Despite the opinion of Apple executives to the contrary, some seem to think that the Amazon Kindle will have a big impact on iPad sales. The Macalope really doesn’t know how this will play out, but so far the evidence is thinner than an iPad 2.
2,600 early adopters were polled, of which 5 percent indicated they were either very likely to buy a Kindle Fire or had already pre-ordered one. That percentage exceeds the 4 percent who were planning to buy the iPad 1 before its 2010 release.
Right. When tablets were such a hot and proven product line.
Within the 5 percent group, 26 percent said they would delay or put on hold any plans to get an iPad.
So, of the people who were very likely to or had already ordered a Kindle Fire, 5 percent—a total of 130 people—were holding off on buying an iPad.
Did the people waving this survey around actually read it?
Which brings us to our old pals at Retrevo who want in this game, too. Their results say a whopping 44 percent of people interested in buying a tablet would consider the Kindle Fire instead of an iPad!
This survey was of 1000 people, 69 percent of whom said they were tablet-curious—which means that all of 304 people surveyed said they’d consider a Kindle Fire. Meanwhile, 12 percent said “If you bother me again while I’m standing in line at this Apple Store trying to buy an iPad, I’m calling security” and another 44 percent said “Kindle whatnow?”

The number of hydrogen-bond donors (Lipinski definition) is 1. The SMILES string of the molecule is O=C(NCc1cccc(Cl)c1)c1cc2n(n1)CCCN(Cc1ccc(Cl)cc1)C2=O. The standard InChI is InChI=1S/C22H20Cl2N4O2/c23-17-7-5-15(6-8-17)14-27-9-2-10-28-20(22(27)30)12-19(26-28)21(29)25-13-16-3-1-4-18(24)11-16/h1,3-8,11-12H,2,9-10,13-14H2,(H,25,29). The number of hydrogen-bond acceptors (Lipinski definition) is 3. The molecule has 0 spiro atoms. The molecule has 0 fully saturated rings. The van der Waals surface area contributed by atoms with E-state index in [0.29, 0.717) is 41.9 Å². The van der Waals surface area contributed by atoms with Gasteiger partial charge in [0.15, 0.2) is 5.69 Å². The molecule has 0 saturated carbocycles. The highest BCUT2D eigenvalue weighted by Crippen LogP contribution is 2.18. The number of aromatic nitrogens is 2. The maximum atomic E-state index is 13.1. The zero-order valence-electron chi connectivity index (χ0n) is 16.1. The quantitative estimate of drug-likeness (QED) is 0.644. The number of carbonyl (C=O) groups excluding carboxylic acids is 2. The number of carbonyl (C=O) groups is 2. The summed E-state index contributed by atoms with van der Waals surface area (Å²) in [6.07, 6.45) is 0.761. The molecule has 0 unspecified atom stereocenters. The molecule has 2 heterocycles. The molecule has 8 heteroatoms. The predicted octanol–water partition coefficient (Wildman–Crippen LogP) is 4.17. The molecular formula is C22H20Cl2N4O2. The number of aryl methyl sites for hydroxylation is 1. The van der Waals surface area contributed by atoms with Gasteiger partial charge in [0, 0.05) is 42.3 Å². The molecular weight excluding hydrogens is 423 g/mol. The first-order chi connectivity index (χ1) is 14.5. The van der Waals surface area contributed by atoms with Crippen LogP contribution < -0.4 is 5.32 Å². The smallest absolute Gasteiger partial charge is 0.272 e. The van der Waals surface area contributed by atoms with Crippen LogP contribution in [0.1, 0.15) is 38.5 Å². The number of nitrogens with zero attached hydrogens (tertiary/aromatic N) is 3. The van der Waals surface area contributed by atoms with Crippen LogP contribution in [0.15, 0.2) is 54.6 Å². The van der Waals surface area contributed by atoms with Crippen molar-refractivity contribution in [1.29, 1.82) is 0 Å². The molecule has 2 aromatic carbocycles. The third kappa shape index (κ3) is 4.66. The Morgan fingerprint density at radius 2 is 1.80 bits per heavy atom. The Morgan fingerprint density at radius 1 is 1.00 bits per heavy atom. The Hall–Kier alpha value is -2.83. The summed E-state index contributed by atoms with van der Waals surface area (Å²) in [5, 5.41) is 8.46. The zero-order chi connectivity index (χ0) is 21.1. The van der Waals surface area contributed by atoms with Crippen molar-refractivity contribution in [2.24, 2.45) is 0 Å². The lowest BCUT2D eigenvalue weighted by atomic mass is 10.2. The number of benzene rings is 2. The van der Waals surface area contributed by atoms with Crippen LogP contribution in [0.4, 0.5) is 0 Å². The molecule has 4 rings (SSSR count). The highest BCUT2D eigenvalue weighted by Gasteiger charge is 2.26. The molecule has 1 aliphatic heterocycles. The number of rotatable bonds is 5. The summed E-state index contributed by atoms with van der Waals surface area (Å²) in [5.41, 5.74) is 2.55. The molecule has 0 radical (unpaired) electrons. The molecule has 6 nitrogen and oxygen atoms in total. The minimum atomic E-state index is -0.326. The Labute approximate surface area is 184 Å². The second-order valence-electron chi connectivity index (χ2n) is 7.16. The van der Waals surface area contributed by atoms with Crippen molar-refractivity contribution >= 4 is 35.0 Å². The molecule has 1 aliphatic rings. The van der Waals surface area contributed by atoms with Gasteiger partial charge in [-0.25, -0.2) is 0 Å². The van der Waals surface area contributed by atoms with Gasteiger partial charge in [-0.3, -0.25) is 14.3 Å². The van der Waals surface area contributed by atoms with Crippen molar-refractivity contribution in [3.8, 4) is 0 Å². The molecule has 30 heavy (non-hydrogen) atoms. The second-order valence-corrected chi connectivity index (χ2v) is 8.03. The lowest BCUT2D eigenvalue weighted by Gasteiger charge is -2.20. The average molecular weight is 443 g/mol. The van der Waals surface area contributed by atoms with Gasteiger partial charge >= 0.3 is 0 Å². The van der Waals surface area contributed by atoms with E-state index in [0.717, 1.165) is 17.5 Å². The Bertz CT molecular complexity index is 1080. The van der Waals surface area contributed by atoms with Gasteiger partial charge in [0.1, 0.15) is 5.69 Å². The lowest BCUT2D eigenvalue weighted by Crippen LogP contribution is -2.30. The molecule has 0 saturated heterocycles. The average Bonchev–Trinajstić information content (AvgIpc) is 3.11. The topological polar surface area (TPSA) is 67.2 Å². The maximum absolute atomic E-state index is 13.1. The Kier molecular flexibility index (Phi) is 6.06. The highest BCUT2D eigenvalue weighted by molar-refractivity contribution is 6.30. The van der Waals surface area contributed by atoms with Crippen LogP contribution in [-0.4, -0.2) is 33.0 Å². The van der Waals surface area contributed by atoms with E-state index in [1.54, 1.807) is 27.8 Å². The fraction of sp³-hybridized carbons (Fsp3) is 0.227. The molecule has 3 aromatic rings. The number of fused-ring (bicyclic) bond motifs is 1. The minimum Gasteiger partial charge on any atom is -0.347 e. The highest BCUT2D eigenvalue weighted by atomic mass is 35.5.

It’s not just survey monkeys (not affiliated with Survey Monkey, void where prohibited) predicting Kindle Fire doom for the iPad, as CNet’s Brooke Crother’s explains:
Two research notes today suggest that Amazon’s forthcoming Kindle Fire tablet might slow the heady sales growth of Apple’s iPad.
The first is the aforementioned ChangeWave survey. The second is even more dubious:
And a separate report today from Rodman & Renshaw’s Ashok Kumar claims that iPad momentum is slowing. “Our checks indicate that production volumes have been scaled back due to moderating sell-through. We estimate that iPad volumes in the current quarter will be 12-13 million units,” down from previous estimates of 14 million to 15 million, Kumar wrote.
Oh, right, he’s the guy who said a whole mess of ridiculous stuff about the iPad over the last two years that was all flat-out wrong: 7-inch screen, would launch with 3G support from Verizon, would be a “niche product,” etc., etc.
So, let’s just take it as writ that the word of Ashok Kumar and $2.50 at Starbucks will not even get you a cup of coffee, because the barista would be like “Word of Ashok Kumar? You get the hell out of here.”
Hey, the Macalope doesn’t know how many buyers the Kindle Fire will siphon off from the iPad. There has to be some real overlap between people interested in the iPad and those interested in the Kindle Fire. Heck, the Macalope is mildly interested in the Kindle Fire (although he’d never buy one instead of an iPad, just in addition to).
So far, however, there really hasn’t been much to dispel the notion that these are mostly two separate types of tablets.
[Editors’ Note: In addition to being a mythical beast, the Macalope is not an employee of Macworld. As a result, the Macalope is always free to criticize any media organization. Even ours.]
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